-93
-83
-73
-63
-53
-43
-39
-38
-37
-36
-35
-34
-33
-32
-31
-30
-23
-13
-3
3
13
23
30
31
32
33
34
35
36
37
38
39
43
53
63
73
83
93
\$\endgroup\$
0
\$\begingroup\$

C, 99 (or 46)

main(i,j){for(j=getchar()-48,i=101;i;)if(--i%10==j||i/10==j||(j<i&&i/10==j))printf("%d %d ",i,-i);}

results (0 twice , but that was not in the parameters):

100 -100 90 -90 80 -80 70 -70 60 -60 50 -50 40 -40 30 -30 20 -20 10 -10 0 0

but the question says all the numbers... not only the numbers, so you can just print all of them

main(i){for(i=101;i--;)printf("%d %d ",i,-i);}

results:

100 -100 99 -99 98 -98 97 -97 96 -96 95 -95 94 -94 93 -93 92 -92 91 -91 90 -90 89 -89 88 -88 87 -87 86 -86 85 -85 84 -84 83 -83 82 -82 81 -81 80 -80 79 -79 78 -78 77 -77 76 -76 75 -75 74 -74 73 -73 72 -72 71 -71 70 -70 69 -69 68 -68 67 -67 66 -66 65 -65 64 -64 63 -63 62 -62 61 -61 60 -60 59 -59 58 -58 57 -57 56 -56 55 -55 54 -54 53 -53 52 -52 51 -51 50 -50 49 -49 48 -48 47 -47 46 -46 45 -45 44 -44 43 -43 42 -42 41 -41 40 -40 39 -39 38 -38 37 -37 36 -36 35 -35 34 -34 33 -33 32 -32 31 -31 30 -30 29 -29 28 -28 27 -27 26 -26 25 -25 24 -24 23 -23 22 -22 21 -21 20 -20 19 -19 18 -18 17 -17 16 -16 15 -15 14 -14 13 -13 12 -12 11 -11 10 -10 9 -9 8 -8 7 -7 6 -6 5 -5 4 -4 3 -3 2 -2 1 -1 0 0
\$\endgroup\$
0
\$\begingroup\$

Python2 - 54 chars

def f(s):
    for i in range(-100, 100):
        if str(s) in str(i):
            print i,

Example:

Python 2.7.9 (default, Dec 11 2014, 04:42:00) 
[GCC 4.9.2] on linux2
Type "help", "copyright", "credits" or "license" for more information.
>>> def f(s):
...     for i in range(-100, 100):
...         if str(s) in str(i):
...             print i,
... 
>>> f(0)
-100 -90 -80 -70 -60 -50 -40 -30 -20 -10 0 10 20 30 40 50 60 70 80 90

After removing all white spaces, we end up with these 54 chars:

deff(s):foriinrange(-100,100):ifstr(s)instr(i):printi,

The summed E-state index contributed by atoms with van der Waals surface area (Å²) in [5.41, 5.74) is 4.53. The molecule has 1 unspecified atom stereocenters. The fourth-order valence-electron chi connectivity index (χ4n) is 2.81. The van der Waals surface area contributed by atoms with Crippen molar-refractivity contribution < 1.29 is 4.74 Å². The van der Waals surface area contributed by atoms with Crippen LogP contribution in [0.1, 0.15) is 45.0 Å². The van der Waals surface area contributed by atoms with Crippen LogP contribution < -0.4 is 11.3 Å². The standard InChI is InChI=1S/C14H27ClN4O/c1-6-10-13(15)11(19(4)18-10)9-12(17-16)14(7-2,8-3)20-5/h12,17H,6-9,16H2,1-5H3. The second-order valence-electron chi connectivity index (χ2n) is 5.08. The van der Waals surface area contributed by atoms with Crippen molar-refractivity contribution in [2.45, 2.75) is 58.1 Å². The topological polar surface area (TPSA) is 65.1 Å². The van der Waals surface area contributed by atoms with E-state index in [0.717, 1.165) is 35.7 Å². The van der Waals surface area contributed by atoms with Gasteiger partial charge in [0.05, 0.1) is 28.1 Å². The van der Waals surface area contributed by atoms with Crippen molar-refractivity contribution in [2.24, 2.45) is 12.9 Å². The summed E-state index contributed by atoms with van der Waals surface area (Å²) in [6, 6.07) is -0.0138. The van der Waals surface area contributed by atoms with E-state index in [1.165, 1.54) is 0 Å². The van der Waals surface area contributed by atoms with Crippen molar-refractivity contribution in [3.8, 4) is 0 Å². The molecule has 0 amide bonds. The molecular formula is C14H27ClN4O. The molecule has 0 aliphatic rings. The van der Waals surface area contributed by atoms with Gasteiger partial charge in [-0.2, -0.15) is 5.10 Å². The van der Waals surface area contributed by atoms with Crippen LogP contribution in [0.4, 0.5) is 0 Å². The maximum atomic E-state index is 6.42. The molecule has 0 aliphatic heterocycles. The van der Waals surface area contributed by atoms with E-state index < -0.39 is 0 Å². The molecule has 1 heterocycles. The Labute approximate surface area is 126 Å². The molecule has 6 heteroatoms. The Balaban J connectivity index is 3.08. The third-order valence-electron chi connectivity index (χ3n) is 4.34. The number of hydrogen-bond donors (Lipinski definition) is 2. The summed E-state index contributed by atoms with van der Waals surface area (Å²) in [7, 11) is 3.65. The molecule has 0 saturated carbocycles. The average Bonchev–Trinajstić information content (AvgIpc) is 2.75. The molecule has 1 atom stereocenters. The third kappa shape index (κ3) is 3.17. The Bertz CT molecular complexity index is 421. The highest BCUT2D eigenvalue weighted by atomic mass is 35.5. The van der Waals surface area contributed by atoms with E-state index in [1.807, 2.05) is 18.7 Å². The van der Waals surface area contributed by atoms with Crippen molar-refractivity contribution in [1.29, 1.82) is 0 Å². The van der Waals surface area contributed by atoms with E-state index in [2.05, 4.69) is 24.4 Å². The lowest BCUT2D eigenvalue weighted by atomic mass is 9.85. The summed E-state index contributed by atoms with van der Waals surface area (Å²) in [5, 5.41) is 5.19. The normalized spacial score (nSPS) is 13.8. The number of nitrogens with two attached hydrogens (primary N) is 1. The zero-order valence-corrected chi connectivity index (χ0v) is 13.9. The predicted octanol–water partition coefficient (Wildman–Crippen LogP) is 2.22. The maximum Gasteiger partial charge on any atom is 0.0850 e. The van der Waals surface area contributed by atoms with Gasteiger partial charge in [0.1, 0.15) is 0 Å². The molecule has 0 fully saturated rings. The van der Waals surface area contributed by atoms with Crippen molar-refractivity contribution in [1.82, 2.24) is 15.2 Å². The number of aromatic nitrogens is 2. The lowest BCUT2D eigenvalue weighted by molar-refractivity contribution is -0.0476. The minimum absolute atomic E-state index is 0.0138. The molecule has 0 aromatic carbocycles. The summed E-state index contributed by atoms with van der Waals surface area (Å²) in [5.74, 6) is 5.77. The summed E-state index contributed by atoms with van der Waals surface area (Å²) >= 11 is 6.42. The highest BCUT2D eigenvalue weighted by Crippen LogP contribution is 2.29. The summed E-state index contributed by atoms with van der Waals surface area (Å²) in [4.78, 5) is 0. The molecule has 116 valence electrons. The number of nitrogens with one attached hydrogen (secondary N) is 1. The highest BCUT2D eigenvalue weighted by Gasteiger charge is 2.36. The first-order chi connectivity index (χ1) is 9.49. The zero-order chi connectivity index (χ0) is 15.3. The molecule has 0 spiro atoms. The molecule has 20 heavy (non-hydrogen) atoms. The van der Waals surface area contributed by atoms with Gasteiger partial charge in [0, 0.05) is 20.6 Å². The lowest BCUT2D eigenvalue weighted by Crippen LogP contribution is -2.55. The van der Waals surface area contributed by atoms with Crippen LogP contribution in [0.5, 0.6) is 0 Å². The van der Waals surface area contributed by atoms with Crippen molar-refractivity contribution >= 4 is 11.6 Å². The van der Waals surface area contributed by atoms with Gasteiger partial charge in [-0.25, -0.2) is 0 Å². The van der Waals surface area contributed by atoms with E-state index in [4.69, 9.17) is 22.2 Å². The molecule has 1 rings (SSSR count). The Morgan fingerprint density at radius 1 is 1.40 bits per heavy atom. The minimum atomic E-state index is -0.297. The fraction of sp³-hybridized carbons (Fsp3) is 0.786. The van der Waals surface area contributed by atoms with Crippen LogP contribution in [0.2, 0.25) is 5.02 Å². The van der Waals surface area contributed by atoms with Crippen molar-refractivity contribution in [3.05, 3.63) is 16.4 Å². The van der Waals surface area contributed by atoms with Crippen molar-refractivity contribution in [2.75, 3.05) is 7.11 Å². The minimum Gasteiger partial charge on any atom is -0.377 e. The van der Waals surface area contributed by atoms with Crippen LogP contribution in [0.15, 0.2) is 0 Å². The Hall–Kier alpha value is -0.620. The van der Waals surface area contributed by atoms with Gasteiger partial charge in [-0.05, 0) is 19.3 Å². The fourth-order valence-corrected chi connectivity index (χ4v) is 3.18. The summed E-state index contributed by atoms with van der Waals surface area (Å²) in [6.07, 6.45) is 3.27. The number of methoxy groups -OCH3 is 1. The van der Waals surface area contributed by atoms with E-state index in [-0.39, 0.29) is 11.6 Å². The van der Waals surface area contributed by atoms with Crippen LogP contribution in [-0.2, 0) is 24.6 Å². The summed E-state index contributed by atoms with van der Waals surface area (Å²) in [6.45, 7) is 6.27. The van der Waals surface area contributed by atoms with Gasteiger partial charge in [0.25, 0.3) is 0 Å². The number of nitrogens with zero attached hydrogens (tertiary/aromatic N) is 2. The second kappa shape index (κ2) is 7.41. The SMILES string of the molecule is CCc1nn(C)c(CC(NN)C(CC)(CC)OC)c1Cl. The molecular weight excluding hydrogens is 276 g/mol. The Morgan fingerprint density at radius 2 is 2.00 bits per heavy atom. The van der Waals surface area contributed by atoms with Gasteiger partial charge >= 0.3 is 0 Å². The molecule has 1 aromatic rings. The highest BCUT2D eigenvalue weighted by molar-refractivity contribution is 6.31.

\$\endgroup\$
0
\$\begingroup\$

Scala (97)

def a(b:Int)=for(n←-100 to 100){val m=n.abs;if(b>0&&(m/100==b||m/10==b)||m-m/10*10==b)println(n)}

Ungolfed

def a(b:Int)=
    for(n <- -100 to 100){
        val m=n.abs;
        if((b > 0 && (m/100==b || m/10==b)) || m-((m / 10) * 10) == b) {
            println(n)
        }
    }
\$\endgroup\$
0
\$\begingroup\$

Excel VBA, 112 Chars

Sub a(n)
    For i = -100 To 100
        j = Abs(i)
        s = IIf(n * (n = j Mod 10 Or n = Int(j / 10) Or n = Int(j / 100)) Or n = i Mod 10, s & " " & i, s)
    Next
    Debug.? s
End Sub

Traditional PPCG Format, 132 Bytes

Sub a(n):For i=-100To 100:j=Abs(i):s=IIf(n*(n=j Mod 10 Or n=Int(j/10)Or n=Int(j/100))Or n=i Mod 10,s &" "&i,s):Next:Debug.?s:End Sub

note: +5 for : newlines in PPCG format

Old Version, 99 Chars (Non-Competing)

Breaks rule against using strings

Sub a(n$)
    For i = -100 To 100
        j = Abs(i)
        s = IIf(n * (n = j Mod 10 Or n = Left(j, 1)) Or n = i Mod 10, s & " " & i, s)
    Next
    Debug.?s
End Sub

Traditional PPCG Format, 118 Bytes

Sub a(n$):For i=-100To 100:j=Abs(i):s=IIf(n*(n=j Mod 10 Or n=Left(j,1))Or n=i Mod 10,s &" "&i,s):Next:Debug.?s:End Sub